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Mexico Real Estate News: Mexico Profits from Growing Aerospace Industry

13 September, 2012

According to a recent report by the Wall
Street Journal's online Market Watch division,Mexico's economy has received a
major boost from a growing demand for commercial aircraft parts and other
services. Despite the recent worldwide economic downturn,Mexico's aerospace
exports have more than doubled since 2002.

According to the Mexican government,exports
of jet engine components rose to $3.26 billion in 2010,up from only $1.26
billion in 2002. Also of note,the country's number of aerospace firms has
almost quadrupled,employing nearly 30,000 people at more than 230 locations. Although
the aircraft manufacturing industry is still a small part of Mexico's overall
economy,the government expects it to continue growing rapidly over the next
ten years or so,as manufacturers work hard to meet an increase in worldwide
demand for air transport.

“Mexico is as good as it
gets for manufacturers once you look past the obvious,broader social concerns,” said Teal Group industry
analyst Richard Aboulafia. “There
is a great combination of low-cost labor,a skilled labor force and fantastic
infrastructure: Airports,shipping ports and its proximity to the US and
Canada.”

Mexico currently exports components that are
used in US business jets,helicopters and commercial aircraft,including Bell,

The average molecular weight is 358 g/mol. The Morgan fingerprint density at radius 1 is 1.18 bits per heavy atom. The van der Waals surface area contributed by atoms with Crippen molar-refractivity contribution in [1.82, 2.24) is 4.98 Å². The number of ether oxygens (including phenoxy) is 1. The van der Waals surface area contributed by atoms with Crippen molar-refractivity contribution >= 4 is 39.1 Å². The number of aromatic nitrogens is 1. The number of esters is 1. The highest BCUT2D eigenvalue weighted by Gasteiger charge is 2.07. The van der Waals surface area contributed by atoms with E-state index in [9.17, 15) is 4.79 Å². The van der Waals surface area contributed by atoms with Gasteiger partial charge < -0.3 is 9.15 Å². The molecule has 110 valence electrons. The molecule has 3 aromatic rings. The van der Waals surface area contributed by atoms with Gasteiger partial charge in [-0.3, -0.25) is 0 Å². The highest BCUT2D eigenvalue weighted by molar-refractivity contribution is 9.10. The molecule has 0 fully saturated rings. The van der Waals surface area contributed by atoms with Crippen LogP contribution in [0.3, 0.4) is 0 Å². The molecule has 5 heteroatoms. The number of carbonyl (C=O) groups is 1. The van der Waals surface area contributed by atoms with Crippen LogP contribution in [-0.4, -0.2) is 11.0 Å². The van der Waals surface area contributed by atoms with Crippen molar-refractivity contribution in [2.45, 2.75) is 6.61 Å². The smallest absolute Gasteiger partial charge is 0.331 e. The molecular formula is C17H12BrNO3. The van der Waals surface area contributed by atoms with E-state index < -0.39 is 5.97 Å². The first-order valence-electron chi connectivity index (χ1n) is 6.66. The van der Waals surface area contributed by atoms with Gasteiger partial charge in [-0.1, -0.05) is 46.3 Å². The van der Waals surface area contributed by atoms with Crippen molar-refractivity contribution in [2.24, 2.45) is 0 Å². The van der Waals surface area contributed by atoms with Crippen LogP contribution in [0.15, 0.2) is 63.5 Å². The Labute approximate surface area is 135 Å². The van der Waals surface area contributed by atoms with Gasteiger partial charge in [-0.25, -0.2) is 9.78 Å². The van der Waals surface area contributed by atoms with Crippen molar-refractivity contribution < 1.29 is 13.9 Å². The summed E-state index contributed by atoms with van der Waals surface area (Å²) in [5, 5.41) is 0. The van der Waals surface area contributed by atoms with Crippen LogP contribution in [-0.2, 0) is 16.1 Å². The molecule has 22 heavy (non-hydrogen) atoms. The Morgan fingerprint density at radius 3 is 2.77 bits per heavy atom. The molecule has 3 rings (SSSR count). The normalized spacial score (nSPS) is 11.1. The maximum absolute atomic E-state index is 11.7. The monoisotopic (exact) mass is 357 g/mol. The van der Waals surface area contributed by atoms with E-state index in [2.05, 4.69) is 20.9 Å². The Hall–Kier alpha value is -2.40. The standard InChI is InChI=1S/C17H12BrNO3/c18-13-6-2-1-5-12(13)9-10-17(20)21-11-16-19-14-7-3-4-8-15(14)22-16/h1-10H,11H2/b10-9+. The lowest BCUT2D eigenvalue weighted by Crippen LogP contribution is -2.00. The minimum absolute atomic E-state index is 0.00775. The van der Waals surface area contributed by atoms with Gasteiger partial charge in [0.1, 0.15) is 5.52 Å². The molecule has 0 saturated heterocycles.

Cessna,General Dynamic Corp,Gulfstream,Sikorsky and United Technologies
Corp. In addition,Boeing's purchases from Mexican suppliers has risen from
around $20 million in 2008 to more than $100 million in 2011. These numbers are
expected to increase again over the coming months after the company increases
production for its new 787 Dreamliner and its 737 aircraft.

Mexico is now the world's 12th
largest exporter of aerospace components and this number is expected to rise,
thanks in part to the fact that nearly 30% of students study engineering and
technology while at university,leading to a highly skilled and affordable
labor force.

“Aerospace jobs require machinists,and those are
good paying jobs that require some very specific skills,such as mathematics
and metallurgy,” said The Offshore Group's
Steven Colantuoni. “In Mexico,you see the
government training and gearing education toward these kind of jobs.”

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Topics: Industry

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